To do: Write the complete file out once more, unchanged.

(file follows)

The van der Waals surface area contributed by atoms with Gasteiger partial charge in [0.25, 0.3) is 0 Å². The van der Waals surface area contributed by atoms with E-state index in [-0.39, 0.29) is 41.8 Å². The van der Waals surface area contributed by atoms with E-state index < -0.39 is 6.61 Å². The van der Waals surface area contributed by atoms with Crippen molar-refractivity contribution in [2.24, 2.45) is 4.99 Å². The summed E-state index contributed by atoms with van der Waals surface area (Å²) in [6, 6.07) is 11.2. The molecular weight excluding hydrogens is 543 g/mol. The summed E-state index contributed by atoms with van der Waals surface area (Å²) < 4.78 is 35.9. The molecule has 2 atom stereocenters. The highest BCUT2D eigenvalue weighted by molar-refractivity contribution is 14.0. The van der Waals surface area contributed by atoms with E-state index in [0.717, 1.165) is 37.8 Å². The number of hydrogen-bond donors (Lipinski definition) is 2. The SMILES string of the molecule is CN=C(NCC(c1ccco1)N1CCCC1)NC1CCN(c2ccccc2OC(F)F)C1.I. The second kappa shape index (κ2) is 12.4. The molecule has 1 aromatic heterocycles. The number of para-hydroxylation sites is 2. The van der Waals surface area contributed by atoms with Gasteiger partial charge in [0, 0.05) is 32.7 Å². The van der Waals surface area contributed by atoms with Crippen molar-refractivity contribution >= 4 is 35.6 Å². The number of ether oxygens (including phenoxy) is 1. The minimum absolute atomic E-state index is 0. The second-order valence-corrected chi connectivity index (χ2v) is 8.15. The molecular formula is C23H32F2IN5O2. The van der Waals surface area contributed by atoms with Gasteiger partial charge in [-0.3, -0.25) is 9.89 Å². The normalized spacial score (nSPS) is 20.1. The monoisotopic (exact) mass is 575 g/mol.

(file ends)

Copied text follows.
The van der Waals surface area contributed by atoms with Gasteiger partial charge in [0.25, 0.3) is 0 Å². The van der Waals surface area contributed by atoms with E-state index in [-0.39, 0.29) is 41.8 Å². The van der Waals surface area contributed by atoms with E-state index < -0.39 is 6.61 Å². The van der Waals surface area contributed by atoms with Crippen molar-refractivity contribution in [2.24, 2.45) is 4.99 Å². The summed E-state index contributed by atoms with van der Waals surface area (Å²) in [6, 6.07) is 11.2. The molecular weight excluding hydrogens is 543 g/mol. The summed E-state index contributed by atoms with van der Waals surface area (Å²) < 4.78 is 35.9. The molecule has 2 atom stereocenters. The highest BCUT2D eigenvalue weighted by molar-refractivity contribution is 14.0. The van der Waals surface area contributed by atoms with E-state index in [0.717, 1.165) is 37.8 Å². The number of hydrogen-bond donors (Lipinski definition) is 2. The SMILES string of the molecule is CN=C(NCC(c1ccco1)N1CCCC1)NC1CCN(c2ccccc2OC(F)F)C1.I. The second kappa shape index (κ2) is 12.4. The molecule has 1 aromatic heterocycles. The number of para-hydroxylation sites is 2. The van der Waals surface area contributed by atoms with Gasteiger partial charge in [0, 0.05) is 32.7 Å². The van der Waals surface area contributed by atoms with Crippen molar-refractivity contribution >= 4 is 35.6 Å². The number of ether oxygens (including phenoxy) is 1. The minimum absolute atomic E-state index is 0. The second-order valence-corrected chi connectivity index (χ2v) is 8.15. The molecular formula is C23H32F2IN5O2. The van der Waals surface area contributed by atoms with Gasteiger partial charge in [-0.3, -0.25) is 9.89 Å². The normalized spacial score (nSPS) is 20.1. The monoisotopic (exact) mass is 575 g/mol.